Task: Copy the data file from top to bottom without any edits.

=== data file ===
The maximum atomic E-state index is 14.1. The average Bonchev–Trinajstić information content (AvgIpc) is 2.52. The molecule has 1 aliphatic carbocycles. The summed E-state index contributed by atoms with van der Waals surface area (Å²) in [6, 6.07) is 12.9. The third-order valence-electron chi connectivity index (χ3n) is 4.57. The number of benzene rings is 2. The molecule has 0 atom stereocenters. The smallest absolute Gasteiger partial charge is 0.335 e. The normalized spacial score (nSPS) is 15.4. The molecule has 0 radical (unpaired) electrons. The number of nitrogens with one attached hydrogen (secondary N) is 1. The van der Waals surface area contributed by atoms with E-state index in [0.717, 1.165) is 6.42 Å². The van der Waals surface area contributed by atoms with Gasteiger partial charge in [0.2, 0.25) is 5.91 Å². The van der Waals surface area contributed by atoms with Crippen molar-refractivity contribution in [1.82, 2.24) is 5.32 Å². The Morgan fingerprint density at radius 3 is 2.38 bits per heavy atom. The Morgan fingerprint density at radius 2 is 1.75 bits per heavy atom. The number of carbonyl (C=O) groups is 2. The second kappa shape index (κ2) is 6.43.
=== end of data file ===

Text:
The maximum atomic E-state index is 14.1. The average Bonchev–Trinajstić information content (AvgIpc) is 2.52. The molecule has 1 aliphatic carbocycles. The summed E-state index contributed by atoms with van der Waals surface area (Å²) in [6, 6.07) is 12.9. The third-order valence-electron chi connectivity index (χ3n) is 4.57. The number of benzene rings is 2. The molecule has 0 atom stereocenters. The smallest absolute Gasteiger partial charge is 0.335 e. The normalized spacial score (nSPS) is 15.4. The molecule has 0 radical (unpaired) electrons. The number of nitrogens with one attached hydrogen (secondary N) is 1. The van der Waals surface area contributed by atoms with E-state index in [0.717, 1.165) is 6.42 Å². The van der Waals surface area contributed by atoms with Gasteiger partial charge in [0.2, 0.25) is 5.91 Å². The van der Waals surface area contributed by atoms with Crippen molar-refractivity contribution in [1.82, 2.24) is 5.32 Å². The Morgan fingerprint density at radius 3 is 2.38 bits per heavy atom. The Morgan fingerprint density at radius 2 is 1.75 bits per heavy atom. The number of carbonyl (C=O) groups is 2. The second kappa shape index (κ2) is 6.43.